You Should Join Our Supreme Court Fantasy League

Posted: October 25, 2016 by beguide in Fantasy Supreme Court League, Uncategorized

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On November 1st, the Citizen’s Guide to the Supreme Court kicks off its second annual Supreme Court fantasy league. To help quell any concerns you may have about joining this particular league, lets cover possible reasons not to join and why those reason shouldn’t stop you.

  1. You are Afraid You are Going to Lose

I want to address this very legitimate concern with an anecdote.  Five years ago, I quit playing competitive fantasy football.  Reasons for this move included; but were certainly not limited to, (a) my 2008’s team loss in the fantasy playoffs being among the top 10 saddest moments of my life (b)  my wife needing to “have a talk” with me about obsessing about my team, and (c) getting more legitimate-not-hyperbole death threats (one) than actual championships (zero).  Ultimately, the pain was not worth the reward.

That is until earlier this summer when a female friend of mine posted an open invitation to play in a mostly female fantasy football league.  I figured this was a nice way to ease back into the game, even though I readily admit those reasons were mostly based in sexism. My assumption was that women would be nicer, less competitive and hopefully not as good at fantasy football. These assumptions, foolish as they were, paid early dividends, as the draft featured many well-wishes and nice comments (as opposed to allegations that other team owners had sex with my mother that I experience in the past), and my team looked dominant coming out the gate.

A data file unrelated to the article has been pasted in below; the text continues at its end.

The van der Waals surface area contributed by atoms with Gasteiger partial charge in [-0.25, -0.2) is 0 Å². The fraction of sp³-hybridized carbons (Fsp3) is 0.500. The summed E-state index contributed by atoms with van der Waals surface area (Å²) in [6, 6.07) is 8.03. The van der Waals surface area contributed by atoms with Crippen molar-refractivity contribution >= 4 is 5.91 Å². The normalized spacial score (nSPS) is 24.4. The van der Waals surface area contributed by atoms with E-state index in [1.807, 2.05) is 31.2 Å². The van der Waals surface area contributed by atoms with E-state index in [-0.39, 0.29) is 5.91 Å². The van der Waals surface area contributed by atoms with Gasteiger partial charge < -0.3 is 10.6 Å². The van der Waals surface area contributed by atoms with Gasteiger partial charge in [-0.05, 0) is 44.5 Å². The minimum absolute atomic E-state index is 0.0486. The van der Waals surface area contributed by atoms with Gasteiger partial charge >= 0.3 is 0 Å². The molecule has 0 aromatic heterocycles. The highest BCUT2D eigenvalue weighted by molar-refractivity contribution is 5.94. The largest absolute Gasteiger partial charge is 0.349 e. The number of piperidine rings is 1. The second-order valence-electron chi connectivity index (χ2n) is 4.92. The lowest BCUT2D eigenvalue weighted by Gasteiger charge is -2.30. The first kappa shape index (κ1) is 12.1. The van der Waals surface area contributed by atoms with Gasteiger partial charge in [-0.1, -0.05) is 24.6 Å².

Fast forward seven weeks, my team is in solid last place with one win. I have no excuses for this performance, as my team has not suffered catastrophic injuries nor faced unusually high scoring teams.  The truth is, I am getting wildly outplayed by everyone in the league and there’s nothing I can do about it except enjoy the nice emails everyone sends to each other and be thankful that no one has assailed the dignity of my poor mother on the discussion board.

The point of this story is that worrying about losing this league is frivolous because chances are you are going to lose.  Fantasy leagues of any form (football, baseball, Olympics, Project Runway, Battlebots, American Idol) are premised on the idea that only one person can win; and therefore, worrying about losing is akin to worrying about death and taxes.   There’s no shame in losing, and sometimes getting your butt kicked in fantasy can teach you valuable lessons about why you should respect women in all venues, sports or otherwise.

  1. You are Not a Lawyer and Therefore You in Particular Have No Chance at Winning.

In the last paragraph I casually dropped the idea of Fantasy Olympics, Project Runway, Battlebots and American Idol, and that wasn’t just me talking out my ass.  In what is likely a skill I shouldn’t be bragging about online, I have regularly tried to create fantasy games where such leagues did not otherwise exist.  While some leagues work great, others fail in the scoring calculation, making one team radically better than another or everyone the same. My specific concern with creating a fantasy league based on the Supreme Court was that (1) people who follow the Supreme Court regularly, went to law school and/or practice law for a living would have an unfair advantage, or (2) everyone would pick the same thing and picking Supreme Court outcomes would be too easy.